RECAP preterm: the ACTION cohort

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The main idea behind the Italian ACTION (ACcess To Intensive Obstetrical and Neonatal care) follow-up project was to assess the outcomes of every very preterm birth occurring in a given geographical area, as opposed to those cared for in maternities and NICUs of tertiary hospitals only, and to identify factors that could explain such outcomes and suggest possible strategies for improvement. Thus, the initial cohort recruitment in 2003-05 and collection of perinatal data up to hospital discharge involved every hospital and birth centre in five participating Italian regions: one in the North (Friuli Venezia-Giulia, FVG), three in the center (Tuscany, Marche and Lazio) and one in the South (Calabria). Follow-up after discharge from NICU was carried out at 2 years of age corrected for prematurity (ACTION2) in all the 5 regions, and also at school age (ACTION3) in FVG, Tuscany and Lazio. These studies were funded by three subsequent grants of the Italian Ministry of Health; however, follow-up would not have been possible without the additional support of Chiesi Farmaceutici SpA.

The main challenges of the project were the identification of all births at 22 to 31 completed weeks of gestational age, including stillbirths and delivery room deaths and, subsequently, tracing the families for follow-up. Based on the initial written consent by parents to be contacted again for follow-up, we used multiple strategies to trace them such as use of hospitals databases, involvement of family doctors and of the Community Civil Registration centres and regional offices for routine statistics. Follow-up rates were 85% at 2 years and 73 % at school age.

Thanks to the collaboration between obstetricians, midwifes and neonatal physicians and nurses, ACTION was one of the largest studies in Italy collecting both pregnancy obstetrical data and information on NICU morbidities and treatments. This allowed us to assess the relation between maternal problems in pregnancy and infant outcomes, both in terms of neonatal morbidities and of cause of death in NICU.

The involvement of parents themselves in providing data on their child health and development was important. They completed standardized questionnaires to assess verbal and non-verbal development at 2 years, and later to provide information about their children’s health and abilities including medical history, motor coordination, behavioural and emotional problems, eating habits and leisure activities. At school age, the children themselves had the possibility to provide their own perspective by using age-appropriate questionnaires related to their everyday life, relations with peers, and overall quality of life.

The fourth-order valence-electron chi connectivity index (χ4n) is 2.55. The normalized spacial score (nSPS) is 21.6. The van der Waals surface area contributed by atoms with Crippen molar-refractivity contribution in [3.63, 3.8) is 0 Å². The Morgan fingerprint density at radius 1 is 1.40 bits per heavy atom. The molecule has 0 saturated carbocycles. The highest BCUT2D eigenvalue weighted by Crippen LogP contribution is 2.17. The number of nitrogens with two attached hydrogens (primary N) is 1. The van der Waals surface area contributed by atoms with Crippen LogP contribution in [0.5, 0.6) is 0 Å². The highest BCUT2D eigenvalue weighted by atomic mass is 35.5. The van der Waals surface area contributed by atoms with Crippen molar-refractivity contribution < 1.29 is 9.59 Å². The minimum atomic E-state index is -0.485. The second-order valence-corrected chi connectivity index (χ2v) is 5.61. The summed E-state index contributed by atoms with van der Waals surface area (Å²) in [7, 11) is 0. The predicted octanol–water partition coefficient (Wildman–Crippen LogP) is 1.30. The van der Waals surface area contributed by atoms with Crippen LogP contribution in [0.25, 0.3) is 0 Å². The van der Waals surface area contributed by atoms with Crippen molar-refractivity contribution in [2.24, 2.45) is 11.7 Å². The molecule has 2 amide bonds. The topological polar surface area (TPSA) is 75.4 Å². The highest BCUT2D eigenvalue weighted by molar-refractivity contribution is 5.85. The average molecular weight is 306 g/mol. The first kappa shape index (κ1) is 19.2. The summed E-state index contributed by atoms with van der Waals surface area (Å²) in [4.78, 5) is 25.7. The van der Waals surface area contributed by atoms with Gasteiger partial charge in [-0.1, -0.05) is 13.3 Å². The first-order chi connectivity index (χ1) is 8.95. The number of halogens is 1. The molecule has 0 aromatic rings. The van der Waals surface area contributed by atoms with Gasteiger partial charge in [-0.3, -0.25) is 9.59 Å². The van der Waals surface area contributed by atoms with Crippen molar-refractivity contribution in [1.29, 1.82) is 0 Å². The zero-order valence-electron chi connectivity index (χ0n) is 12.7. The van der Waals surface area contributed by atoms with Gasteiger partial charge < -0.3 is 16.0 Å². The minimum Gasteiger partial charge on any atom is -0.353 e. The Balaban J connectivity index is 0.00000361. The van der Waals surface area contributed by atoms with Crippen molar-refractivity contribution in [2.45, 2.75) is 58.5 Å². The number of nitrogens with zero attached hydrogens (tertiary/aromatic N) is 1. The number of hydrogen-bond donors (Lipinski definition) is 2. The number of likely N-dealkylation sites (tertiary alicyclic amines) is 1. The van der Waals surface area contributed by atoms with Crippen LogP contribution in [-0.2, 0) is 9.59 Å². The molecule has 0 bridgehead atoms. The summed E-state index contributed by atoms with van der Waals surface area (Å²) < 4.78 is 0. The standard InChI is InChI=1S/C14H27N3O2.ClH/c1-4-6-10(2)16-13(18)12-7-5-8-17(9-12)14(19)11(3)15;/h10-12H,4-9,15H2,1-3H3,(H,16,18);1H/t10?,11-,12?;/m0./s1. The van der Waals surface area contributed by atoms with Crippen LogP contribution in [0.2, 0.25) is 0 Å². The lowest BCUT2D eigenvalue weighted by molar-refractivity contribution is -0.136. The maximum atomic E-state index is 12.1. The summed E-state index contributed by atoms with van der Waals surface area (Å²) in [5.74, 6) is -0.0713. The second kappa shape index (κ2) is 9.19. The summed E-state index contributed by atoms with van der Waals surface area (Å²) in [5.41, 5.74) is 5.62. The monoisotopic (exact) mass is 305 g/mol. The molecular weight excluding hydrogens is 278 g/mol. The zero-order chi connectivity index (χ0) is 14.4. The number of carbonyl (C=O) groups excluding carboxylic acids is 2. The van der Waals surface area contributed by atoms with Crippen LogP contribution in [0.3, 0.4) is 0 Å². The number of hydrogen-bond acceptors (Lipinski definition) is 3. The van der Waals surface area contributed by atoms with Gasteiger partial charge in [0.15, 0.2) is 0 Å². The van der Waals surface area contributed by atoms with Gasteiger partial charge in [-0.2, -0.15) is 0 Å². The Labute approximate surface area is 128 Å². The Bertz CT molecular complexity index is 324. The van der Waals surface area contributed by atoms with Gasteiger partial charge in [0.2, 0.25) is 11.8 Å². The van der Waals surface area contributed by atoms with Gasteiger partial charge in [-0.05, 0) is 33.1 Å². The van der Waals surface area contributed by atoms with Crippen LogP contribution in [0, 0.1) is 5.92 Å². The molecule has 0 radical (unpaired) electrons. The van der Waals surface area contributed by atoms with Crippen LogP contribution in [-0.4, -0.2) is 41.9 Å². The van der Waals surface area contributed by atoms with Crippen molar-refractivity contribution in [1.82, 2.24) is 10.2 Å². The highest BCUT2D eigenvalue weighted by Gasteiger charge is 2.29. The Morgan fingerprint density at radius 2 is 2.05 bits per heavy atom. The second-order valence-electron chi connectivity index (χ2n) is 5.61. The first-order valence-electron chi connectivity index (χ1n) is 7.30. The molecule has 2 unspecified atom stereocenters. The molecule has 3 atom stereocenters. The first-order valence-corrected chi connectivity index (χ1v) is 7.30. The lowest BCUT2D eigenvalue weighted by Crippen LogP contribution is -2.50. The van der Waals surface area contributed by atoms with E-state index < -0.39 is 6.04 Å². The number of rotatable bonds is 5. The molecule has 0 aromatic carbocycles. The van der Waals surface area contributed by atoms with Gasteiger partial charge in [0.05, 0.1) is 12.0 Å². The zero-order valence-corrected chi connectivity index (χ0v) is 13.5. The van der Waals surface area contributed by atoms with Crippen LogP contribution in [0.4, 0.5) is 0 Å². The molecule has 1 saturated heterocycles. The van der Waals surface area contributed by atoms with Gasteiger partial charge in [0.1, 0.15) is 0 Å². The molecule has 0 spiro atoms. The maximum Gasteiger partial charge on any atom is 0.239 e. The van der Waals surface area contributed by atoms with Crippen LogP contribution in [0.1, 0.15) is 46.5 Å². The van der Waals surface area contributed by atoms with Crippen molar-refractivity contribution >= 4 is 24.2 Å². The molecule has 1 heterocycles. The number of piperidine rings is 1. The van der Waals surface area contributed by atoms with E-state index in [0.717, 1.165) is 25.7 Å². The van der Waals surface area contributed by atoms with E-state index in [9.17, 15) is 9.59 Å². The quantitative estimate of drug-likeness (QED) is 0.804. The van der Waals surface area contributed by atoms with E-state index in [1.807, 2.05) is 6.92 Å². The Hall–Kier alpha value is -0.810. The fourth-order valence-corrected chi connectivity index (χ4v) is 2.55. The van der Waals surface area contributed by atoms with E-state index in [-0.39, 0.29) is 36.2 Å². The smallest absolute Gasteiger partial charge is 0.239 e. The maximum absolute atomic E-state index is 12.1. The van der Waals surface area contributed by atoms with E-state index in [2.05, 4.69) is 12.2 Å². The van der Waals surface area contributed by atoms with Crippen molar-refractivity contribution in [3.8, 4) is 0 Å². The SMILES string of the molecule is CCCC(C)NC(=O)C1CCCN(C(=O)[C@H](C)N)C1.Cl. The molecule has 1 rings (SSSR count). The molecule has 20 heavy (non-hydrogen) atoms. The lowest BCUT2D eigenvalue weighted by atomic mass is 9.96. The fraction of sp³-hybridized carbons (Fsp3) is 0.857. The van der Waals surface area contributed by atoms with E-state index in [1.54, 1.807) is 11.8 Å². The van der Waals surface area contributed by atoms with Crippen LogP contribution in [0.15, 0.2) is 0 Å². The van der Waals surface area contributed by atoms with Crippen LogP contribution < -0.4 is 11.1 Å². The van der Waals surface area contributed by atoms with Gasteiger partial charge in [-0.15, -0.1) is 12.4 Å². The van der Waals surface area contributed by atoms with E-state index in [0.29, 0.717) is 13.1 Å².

One additional feature of the ACTION project was the attention given to the mothers psychological health and to parental distress, that were measured through self-report validated questionnaires both at 2 years corrected age and at school-age of the children. While the impact of preterm birth on parental distress, particularly in case of child disability, has been well documented in the literature, less is known on the influence of maternal distress on parenting styles and child development. While relatively new, research in this area is particularly important at the light of the possible interventions to support parents and improve the wellbeing of the families and the children outcomes.

About 8 years after the starting of the ACTION cohort recruitment, the participation of Italy to the EPICE and SHIPS projects, based on similar sampling strategy and measurements, allowed the comparison of the perinatal and 2-years outcomes in the those regions (Lazio and Marche) that took part in both projects. We confirmed the improvement of survival over time documented in other industrialised countries, while change in neurodevelopmental conditions at 2 years was less clear-cut. These results are reassuring in showing that the organisational and technological improvements in perinatal care are effective to improve survival without increasing subsequent neuromotor and sensory disabilities. They also indicate the feasibility of follow-up to monitor development in Italy, and the importance of implementing it for all very preterm children.

Marina Cuttini
Ospedale Pediatrico Bambino Gesù

Please note: The ACTION is part of the project RECAP preterm which has received funding from the European Union’s Horizon 2020 research and innovation programme under grant agreement No 733280.

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